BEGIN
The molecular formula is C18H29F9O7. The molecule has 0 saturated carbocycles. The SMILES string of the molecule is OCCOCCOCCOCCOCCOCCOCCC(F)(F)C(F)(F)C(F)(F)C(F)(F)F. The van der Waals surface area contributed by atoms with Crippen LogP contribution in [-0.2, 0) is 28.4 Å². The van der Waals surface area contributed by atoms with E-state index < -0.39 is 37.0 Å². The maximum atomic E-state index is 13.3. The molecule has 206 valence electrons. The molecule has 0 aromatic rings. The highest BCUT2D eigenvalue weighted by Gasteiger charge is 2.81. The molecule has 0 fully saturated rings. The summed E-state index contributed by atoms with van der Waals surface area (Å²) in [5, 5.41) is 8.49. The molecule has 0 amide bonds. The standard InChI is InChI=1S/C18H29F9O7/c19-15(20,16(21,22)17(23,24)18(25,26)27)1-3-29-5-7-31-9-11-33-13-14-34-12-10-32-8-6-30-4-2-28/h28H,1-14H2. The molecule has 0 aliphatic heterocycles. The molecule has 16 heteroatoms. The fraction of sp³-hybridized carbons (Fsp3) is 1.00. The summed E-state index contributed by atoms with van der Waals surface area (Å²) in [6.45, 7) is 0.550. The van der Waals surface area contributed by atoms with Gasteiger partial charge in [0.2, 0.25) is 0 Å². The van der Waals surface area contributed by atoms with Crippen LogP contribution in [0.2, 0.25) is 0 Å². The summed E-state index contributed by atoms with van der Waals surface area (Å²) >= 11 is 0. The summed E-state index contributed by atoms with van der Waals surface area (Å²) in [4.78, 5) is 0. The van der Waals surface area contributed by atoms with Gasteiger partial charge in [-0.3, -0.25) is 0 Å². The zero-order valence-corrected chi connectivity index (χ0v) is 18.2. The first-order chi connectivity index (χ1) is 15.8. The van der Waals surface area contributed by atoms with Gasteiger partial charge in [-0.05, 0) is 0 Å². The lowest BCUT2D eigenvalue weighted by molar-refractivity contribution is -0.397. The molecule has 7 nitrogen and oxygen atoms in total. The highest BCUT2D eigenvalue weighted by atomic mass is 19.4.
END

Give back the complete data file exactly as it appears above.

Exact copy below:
The molecular formula is C18H29F9O7. The molecule has 0 saturated carbocycles. The SMILES string of the molecule is OCCOCCOCCOCCOCCOCCOCCC(F)(F)C(F)(F)C(F)(F)C(F)(F)F. The van der Waals surface area contributed by atoms with Crippen LogP contribution in [-0.2, 0) is 28.4 Å². The van der Waals surface area contributed by atoms with E-state index < -0.39 is 37.0 Å². The maximum atomic E-state index is 13.3. The molecule has 206 valence electrons. The molecule has 0 aromatic rings. The highest BCUT2D eigenvalue weighted by Gasteiger charge is 2.81. The molecule has 0 fully saturated rings. The summed E-state index contributed by atoms with van der Waals surface area (Å²) in [5, 5.41) is 8.49. The molecule has 0 amide bonds. The standard InChI is InChI=1S/C18H29F9O7/c19-15(20,16(21,22)17(23,24)18(25,26)27)1-3-29-5-7-31-9-11-33-13-14-34-12-10-32-8-6-30-4-2-28/h28H,1-14H2. The molecule has 0 aliphatic heterocycles. The molecule has 16 heteroatoms. The fraction of sp³-hybridized carbons (Fsp3) is 1.00. The summed E-state index contributed by atoms with van der Waals surface area (Å²) in [6.45, 7) is 0.550. The van der Waals surface area contributed by atoms with Gasteiger partial charge in [0.2, 0.25) is 0 Å². The van der Waals surface area contributed by atoms with Crippen LogP contribution in [0.2, 0.25) is 0 Å². The summed E-state index contributed by atoms with van der Waals surface area (Å²) >= 11 is 0. The summed E-state index contributed by atoms with van der Waals surface area (Å²) in [4.78, 5) is 0. The van der Waals surface area contributed by atoms with Gasteiger partial charge in [-0.3, -0.25) is 0 Å². The zero-order valence-corrected chi connectivity index (χ0v) is 18.2. The first-order chi connectivity index (χ1) is 15.8. The van der Waals surface area contributed by atoms with Gasteiger partial charge in [-0.05, 0) is 0 Å². The lowest BCUT2D eigenvalue weighted by molar-refractivity contribution is -0.397. The molecule has 7 nitrogen and oxygen atoms in total. The highest BCUT2D eigenvalue weighted by atomic mass is 19.4.